A NEW lifeboat will be officially named next week by a pair of visiting royals.
The £2.7million Tamar class Diamond Jubilee arrived in town earlier this month and on Thursday (July 5) the Earl and Countess of Wessex visit Eastbourne for her naming ceremony next to Sovereign Harbour Yacht Club.
As well as their Royal Highnesses Edward and Sophie, a host of other dignitaries and local well-wishers will be on hand to mark the special occasion.
The name was chosen to mark the Queen’s 60 years on the throne and before arriving in Eastbourne the boat took part in the Diamond Jubilee pageant on the Thames.
Funded by a pair of substantial legacies and a £1million public appeal for funds, the boat replaces the outgoing all-weather lifeboat having been built in dockyards in Plymouth.
The royal party will arrive mid-morning and spend time meeting the lifeboat crew, volunteers and RNLI fundraisers.
Paul Metcalfe, operations manager at Eastbourne RNLI Lifeboat Station, said he was looking forward to the ceremony.
He said, “As one of the busiest lifeboat stations in the country, to be told we were in line to receive a Tamar class lifeboat was fantastic news.
“And then, to learn it would happen in the Diamond Jubilee year of our patron, Her Majesty the Queen, and that the Diamond Jubilee would be part of the flotilla in the pageant; well that was the icing on the cake.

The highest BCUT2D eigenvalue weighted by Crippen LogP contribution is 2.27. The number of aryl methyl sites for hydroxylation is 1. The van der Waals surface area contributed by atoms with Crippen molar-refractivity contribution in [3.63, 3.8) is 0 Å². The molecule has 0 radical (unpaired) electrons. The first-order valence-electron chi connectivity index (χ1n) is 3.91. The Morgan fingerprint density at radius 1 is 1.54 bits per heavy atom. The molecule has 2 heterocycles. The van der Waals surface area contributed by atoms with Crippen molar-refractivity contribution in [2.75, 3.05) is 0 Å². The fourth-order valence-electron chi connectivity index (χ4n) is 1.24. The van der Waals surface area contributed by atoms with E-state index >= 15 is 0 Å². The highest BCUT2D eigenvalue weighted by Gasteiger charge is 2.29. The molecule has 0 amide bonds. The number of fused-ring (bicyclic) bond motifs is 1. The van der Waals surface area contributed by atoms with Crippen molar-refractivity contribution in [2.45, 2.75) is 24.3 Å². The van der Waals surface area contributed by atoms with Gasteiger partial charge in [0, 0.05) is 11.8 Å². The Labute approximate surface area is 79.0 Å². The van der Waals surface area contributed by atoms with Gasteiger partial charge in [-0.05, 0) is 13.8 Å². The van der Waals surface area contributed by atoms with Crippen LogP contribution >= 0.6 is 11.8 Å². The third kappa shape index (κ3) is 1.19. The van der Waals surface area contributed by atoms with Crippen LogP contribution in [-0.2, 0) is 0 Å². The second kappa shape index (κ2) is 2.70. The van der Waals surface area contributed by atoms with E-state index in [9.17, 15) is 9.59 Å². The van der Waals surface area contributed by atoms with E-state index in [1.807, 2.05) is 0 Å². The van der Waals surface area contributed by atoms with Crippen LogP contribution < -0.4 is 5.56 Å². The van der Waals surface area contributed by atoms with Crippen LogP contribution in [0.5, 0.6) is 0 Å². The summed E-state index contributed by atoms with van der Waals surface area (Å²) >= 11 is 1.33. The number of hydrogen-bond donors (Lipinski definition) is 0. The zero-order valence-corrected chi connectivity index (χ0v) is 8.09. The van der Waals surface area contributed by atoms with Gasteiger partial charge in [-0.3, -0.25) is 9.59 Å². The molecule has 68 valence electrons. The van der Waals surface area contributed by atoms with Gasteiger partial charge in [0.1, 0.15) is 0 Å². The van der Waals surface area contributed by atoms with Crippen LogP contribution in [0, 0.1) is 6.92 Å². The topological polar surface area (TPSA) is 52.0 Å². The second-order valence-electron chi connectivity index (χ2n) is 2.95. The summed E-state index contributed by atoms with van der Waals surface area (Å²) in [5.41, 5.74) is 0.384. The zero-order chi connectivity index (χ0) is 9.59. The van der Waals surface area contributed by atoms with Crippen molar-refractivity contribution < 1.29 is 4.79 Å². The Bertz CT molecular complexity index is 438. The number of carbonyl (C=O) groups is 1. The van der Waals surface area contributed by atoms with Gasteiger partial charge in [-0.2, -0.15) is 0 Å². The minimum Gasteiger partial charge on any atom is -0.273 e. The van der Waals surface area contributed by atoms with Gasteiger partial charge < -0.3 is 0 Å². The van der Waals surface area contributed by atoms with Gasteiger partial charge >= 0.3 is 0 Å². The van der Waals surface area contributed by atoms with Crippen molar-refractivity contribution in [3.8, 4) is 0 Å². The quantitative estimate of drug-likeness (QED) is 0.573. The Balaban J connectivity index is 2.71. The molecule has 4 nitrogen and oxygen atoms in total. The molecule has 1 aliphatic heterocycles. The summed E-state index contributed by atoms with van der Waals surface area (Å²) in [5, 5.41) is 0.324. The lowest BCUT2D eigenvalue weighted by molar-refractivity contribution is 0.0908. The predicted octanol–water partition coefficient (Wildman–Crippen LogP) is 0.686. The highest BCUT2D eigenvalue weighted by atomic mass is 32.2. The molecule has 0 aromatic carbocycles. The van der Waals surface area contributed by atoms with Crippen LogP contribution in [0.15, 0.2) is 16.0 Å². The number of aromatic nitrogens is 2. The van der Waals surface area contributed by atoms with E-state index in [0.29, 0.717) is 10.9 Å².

“This ceremony will be a fitting tribute so we are very excited indeed to welcome their Royal Highnesses to Eastbourne.”
Although the naming is not until next week, the boat is already on active service. After weeks of intensive training all members of the lifeboat team passed their final exams, meaning they can now operate the Diamond Jubilee.
Volunteer lifesavers took unpaid leave from their jobs to head to RNLI College in Poole. Coxswain and training co-ordinator Mark Sawyer said, “This level of commitment demonstrates their dedication to saving lives at sea. They are a credit to themselves and the whole town.”
The old boat, the Royal Thames, will be given a new lease of life at the charity’s newest lifeboat station, in Leverugh on the Isle of Harris. She began life in Eastbourne on September 6 1993 and has been launched 960 times and rescued 1,520 people – of which 115 were considered to have had their lives saved.
See next week’s Herald for report and pictures from the big day.